Southern Rail users set for two more years of disruption 📅

Southern Rail’s Chief Exec has admitted that normal service may not be restored for train travellers until the end of 2018.

David Brown, CEO of the Go-Ahead Group, which owns two thirds of Southern Rail (the other third being owned by the French government), admitted to the press: “We’re still discussing issues from June last year. Every timetable change means working through what that means in cost terms. [I can] guarantee that by the end of 2018 — when London Bridge infrastructure is finished and the last timetable change is in place — the major issues should be resolved and people will have a much better service. But it’s still dependent on good industrial relations. Until then, we do believe we can improve things: over the past few weeks, we have operated a decent service with fewer than 20 trains cancelled per day, out of 2,500, which is down from 600 daily cancellations at the height of the industrial issues.”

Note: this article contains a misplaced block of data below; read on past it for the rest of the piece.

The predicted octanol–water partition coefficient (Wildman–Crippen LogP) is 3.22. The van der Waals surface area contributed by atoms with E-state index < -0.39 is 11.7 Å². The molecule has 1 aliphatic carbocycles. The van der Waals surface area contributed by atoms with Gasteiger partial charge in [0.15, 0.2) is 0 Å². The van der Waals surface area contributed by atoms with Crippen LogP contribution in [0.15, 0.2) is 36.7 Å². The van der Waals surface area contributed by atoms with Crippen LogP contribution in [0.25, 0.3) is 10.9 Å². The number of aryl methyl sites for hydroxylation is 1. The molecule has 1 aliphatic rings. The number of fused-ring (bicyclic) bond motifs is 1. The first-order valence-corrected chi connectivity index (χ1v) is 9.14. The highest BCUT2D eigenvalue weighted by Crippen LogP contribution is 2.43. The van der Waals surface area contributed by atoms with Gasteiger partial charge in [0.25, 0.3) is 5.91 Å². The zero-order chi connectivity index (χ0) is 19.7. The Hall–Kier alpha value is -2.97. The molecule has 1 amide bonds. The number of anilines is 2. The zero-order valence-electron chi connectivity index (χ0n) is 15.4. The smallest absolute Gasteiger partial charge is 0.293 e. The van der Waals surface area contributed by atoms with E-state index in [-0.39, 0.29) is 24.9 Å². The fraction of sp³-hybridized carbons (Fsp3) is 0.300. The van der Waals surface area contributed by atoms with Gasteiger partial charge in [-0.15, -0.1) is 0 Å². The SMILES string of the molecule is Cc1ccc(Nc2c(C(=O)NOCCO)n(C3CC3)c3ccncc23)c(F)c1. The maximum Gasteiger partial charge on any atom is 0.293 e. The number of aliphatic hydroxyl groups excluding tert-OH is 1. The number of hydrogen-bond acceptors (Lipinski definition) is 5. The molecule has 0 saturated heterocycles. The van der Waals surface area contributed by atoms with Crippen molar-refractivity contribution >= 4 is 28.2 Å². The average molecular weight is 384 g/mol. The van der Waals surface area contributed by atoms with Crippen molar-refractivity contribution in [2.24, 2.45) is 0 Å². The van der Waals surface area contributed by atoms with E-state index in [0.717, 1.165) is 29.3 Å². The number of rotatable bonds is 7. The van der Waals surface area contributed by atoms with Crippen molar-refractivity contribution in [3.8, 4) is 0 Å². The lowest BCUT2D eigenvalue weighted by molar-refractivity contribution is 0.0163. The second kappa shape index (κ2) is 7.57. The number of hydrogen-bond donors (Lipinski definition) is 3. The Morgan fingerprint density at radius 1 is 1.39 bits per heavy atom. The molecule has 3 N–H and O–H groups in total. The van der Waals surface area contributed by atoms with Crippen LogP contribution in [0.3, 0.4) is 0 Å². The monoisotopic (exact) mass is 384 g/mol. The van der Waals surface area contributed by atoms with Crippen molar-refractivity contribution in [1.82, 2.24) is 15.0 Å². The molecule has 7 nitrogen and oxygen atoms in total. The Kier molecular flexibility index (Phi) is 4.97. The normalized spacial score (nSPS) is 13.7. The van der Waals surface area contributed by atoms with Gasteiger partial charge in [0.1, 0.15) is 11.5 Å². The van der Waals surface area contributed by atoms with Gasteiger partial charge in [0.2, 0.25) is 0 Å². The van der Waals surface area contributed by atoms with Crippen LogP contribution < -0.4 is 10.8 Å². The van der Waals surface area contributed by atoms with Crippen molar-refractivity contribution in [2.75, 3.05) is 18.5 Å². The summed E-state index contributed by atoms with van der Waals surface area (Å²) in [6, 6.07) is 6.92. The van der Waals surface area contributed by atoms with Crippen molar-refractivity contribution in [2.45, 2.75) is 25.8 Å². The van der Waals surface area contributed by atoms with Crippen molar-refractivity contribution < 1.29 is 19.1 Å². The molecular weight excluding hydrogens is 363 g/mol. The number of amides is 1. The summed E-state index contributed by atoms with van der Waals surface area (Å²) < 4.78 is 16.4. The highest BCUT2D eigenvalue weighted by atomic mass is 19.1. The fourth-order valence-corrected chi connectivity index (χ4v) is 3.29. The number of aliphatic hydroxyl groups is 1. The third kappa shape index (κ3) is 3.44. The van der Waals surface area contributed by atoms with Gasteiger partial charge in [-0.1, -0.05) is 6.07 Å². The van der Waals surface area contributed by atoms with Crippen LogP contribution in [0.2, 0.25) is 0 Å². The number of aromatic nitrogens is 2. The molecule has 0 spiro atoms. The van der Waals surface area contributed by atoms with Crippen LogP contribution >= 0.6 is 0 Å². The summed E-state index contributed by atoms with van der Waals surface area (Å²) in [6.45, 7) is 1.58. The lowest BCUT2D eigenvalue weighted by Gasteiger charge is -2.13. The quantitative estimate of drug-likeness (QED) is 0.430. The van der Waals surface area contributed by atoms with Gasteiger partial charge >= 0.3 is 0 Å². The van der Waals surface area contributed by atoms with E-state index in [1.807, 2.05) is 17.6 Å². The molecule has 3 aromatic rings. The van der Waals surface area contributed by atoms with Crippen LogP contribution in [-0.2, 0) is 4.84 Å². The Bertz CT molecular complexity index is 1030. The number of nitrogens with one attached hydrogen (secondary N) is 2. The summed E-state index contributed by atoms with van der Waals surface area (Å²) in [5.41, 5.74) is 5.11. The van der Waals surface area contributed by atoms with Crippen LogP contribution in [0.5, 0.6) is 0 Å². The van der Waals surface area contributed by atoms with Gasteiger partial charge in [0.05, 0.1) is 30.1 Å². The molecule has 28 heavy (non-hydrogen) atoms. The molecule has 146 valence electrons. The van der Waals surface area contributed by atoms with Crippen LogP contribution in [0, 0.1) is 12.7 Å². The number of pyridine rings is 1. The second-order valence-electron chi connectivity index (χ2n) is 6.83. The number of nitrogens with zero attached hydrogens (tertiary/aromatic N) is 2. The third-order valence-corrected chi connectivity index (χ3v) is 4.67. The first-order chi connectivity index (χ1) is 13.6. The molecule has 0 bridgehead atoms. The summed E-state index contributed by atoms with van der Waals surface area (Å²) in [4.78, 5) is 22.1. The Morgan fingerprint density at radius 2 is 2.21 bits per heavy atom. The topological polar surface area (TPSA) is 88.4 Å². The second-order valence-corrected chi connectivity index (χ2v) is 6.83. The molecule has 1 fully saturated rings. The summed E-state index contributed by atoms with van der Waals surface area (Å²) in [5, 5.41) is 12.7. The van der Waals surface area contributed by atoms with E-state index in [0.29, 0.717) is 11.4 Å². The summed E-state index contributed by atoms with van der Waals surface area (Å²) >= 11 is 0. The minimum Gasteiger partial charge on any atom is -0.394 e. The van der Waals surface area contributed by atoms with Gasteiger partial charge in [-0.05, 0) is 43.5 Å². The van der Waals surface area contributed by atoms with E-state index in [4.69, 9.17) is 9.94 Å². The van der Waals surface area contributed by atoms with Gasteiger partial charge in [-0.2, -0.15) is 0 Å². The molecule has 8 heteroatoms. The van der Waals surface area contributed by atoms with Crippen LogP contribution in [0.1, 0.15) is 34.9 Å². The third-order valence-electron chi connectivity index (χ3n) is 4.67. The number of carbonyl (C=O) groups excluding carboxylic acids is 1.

Shares in the company plummeted 14% at the admission another two years of disruption was likely. The company has already been hit by 29 full days of strikes by unions over the last year, with a full network shutdown for three days in December 2016. There are ongoing talks over the future possibility of further industrial action.

If rail disruption means you drive instead of taking the train, you can help other passengers by offering out your spare seats. If you need a lift, log a journey alert now at, and you’ll be emailed as soon as someone says they’re going your way.


Author Lex Barber


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